"Someone is sitting in the shade today because someone planted a tree a long time ago." - Warren Buffet
Awarded in July 2014 to a consortium of 15 districts
for $13.6 million, the YEC
Straight A grant's goals include increasing student engagement and success, as well as providing a strong foundation for future entrepreneurship for a long-term goal of creating more jobs in Stark County. In 2017-18, the YEC met many of its original goals.
The fourth year report (2017-18) shows many successes. Since 2014, YEC districts have seen a 247% increase in College Credit Plus (CCP) classes completed with a C or better. When asked, students responded that taking courses in CCP "helped me decide on a career" and was "more challenging and taught me how to think."
To increase student engagement and success, teachers were trained in Problem Based Learning (PBL) - where students learn by doing. Student experiences in PBL were recorded at 15,896 for the span of 2015 to 2018. While this does not count the number of students participating in PBL, it does show the extent of hands-on learning for students in YEC districts. Through teachers' submissions of new PBL project units, the consortium reached 223 PBL units completed. This brings the consortium 74.3% of the way to reaching the 300 PBL units required by the YEC grant. With a total of 399 trained teachers (97 in the most recent school year), the consortium surpassed the grant goal of 300.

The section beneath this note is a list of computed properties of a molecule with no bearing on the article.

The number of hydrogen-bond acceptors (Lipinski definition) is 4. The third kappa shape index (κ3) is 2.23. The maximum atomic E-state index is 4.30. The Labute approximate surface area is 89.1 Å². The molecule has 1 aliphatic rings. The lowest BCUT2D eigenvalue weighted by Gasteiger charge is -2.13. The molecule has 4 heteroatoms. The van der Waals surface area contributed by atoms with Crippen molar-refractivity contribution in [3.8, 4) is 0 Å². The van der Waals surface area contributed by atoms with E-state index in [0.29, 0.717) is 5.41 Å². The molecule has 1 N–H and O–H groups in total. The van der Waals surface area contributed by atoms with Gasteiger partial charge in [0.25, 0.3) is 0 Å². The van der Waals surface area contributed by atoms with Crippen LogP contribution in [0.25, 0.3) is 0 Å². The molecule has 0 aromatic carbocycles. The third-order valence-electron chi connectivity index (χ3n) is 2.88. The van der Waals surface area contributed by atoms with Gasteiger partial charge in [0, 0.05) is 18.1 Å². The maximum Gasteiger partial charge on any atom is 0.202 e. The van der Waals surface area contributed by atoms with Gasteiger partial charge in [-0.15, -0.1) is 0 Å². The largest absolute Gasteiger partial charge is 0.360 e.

Bolstering the capacity of districts to provide quality CCP experiences to students as well as to improve cost sharing, high school teachers were encouraged to become credentialed for teaching college courses in a particular area, such as Business, English, and Math through programs at the University of Akron and Kent State University. As of June 30, 2018, the consortium was 97% of the way to reaching the grant goal of 35 credentialed teachers in YEC districts.
As demonstrated over the last four years, several seeds have been planted in the 15 districts through problem-based learning, work-centered learning, teacher credentialing and access to college courses. Each aspect continues to provide opportunities for teachers and students from these districts to develop skills and engage in learning so that multiple seeds can grow.
Brown-Malvern, Carrollton, Green-Smithville, Green-Summit, Marietta, Massillon, Mid-East Career and Technology Centers, Minerva, Orrville, Osnaburg, R. G. Drage Career Technical Center, Rittman, Sandy Valley, Southeast Local and Wayne County Schools Career Center (WCSCC).